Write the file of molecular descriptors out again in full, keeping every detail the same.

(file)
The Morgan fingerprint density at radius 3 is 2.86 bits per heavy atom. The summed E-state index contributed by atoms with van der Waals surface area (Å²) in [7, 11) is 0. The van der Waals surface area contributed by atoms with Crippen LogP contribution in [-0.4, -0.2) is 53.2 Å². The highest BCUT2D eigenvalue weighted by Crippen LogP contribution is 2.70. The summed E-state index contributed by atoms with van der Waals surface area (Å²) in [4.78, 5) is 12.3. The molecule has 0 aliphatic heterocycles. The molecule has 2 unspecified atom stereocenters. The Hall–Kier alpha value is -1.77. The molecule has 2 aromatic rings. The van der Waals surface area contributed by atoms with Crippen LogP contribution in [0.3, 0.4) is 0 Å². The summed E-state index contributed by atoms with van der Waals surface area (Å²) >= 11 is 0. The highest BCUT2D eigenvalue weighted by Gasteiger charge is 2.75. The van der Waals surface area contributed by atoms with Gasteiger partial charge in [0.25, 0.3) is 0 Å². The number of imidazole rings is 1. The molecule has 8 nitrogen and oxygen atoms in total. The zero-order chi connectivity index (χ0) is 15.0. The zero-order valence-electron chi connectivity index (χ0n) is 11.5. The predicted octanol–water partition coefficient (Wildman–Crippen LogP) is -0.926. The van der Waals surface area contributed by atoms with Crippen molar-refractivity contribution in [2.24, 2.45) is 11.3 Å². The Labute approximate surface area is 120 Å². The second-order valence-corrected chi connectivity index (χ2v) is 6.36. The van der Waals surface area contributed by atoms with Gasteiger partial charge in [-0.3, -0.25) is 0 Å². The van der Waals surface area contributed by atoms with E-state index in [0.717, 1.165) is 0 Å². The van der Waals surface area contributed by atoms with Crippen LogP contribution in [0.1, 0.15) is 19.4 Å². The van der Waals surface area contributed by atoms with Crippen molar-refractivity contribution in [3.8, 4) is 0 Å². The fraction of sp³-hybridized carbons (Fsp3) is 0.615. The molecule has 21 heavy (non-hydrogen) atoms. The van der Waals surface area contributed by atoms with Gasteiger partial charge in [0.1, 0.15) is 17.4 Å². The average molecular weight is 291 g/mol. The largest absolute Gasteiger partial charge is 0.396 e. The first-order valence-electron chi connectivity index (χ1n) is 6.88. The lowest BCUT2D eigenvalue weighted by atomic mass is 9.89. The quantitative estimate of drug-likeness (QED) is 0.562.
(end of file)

The Morgan fingerprint density at radius 3 is 2.86 bits per heavy atom. The summed E-state index contributed by atoms with van der Waals surface area (Å²) in [7, 11) is 0. The van der Waals surface area contributed by atoms with Crippen LogP contribution in [-0.4, -0.2) is 53.2 Å². The highest BCUT2D eigenvalue weighted by Crippen LogP contribution is 2.70. The summed E-state index contributed by atoms with van der Waals surface area (Å²) in [4.78, 5) is 12.3. The molecule has 0 aliphatic heterocycles. The molecule has 2 unspecified atom stereocenters. The Hall–Kier alpha value is -1.77. The molecule has 2 aromatic rings. The van der Waals surface area contributed by atoms with Crippen LogP contribution in [0.3, 0.4) is 0 Å². The summed E-state index contributed by atoms with van der Waals surface area (Å²) >= 11 is 0. The highest BCUT2D eigenvalue weighted by Gasteiger charge is 2.75. The van der Waals surface area contributed by atoms with Gasteiger partial charge in [0.25, 0.3) is 0 Å². The number of imidazole rings is 1. The molecule has 8 nitrogen and oxygen atoms in total. The zero-order chi connectivity index (χ0) is 15.0. The zero-order valence-electron chi connectivity index (χ0n) is 11.5. The predicted octanol–water partition coefficient (Wildman–Crippen LogP) is -0.926. The van der Waals surface area contributed by atoms with Crippen molar-refractivity contribution in [2.24, 2.45) is 11.3 Å². The Labute approximate surface area is 120 Å². The second-order valence-corrected chi connectivity index (χ2v) is 6.36. The van der Waals surface area contributed by atoms with Gasteiger partial charge in [-0.3, -0.25) is 0 Å². The van der Waals surface area contributed by atoms with E-state index in [0.717, 1.165) is 0 Å². The van der Waals surface area contributed by atoms with Crippen LogP contribution in [0.1, 0.15) is 19.4 Å². The van der Waals surface area contributed by atoms with Crippen molar-refractivity contribution in [3.8, 4) is 0 Å². The fraction of sp³-hybridized carbons (Fsp3) is 0.615. The molecule has 21 heavy (non-hydrogen) atoms. The van der Waals surface area contributed by atoms with Gasteiger partial charge in [0.1, 0.15) is 17.4 Å². The average molecular weight is 291 g/mol. The largest absolute Gasteiger partial charge is 0.396 e. The first-order valence-electron chi connectivity index (χ1n) is 6.88. The lowest BCUT2D eigenvalue weighted by atomic mass is 9.89. The quantitative estimate of drug-likeness (QED) is 0.562.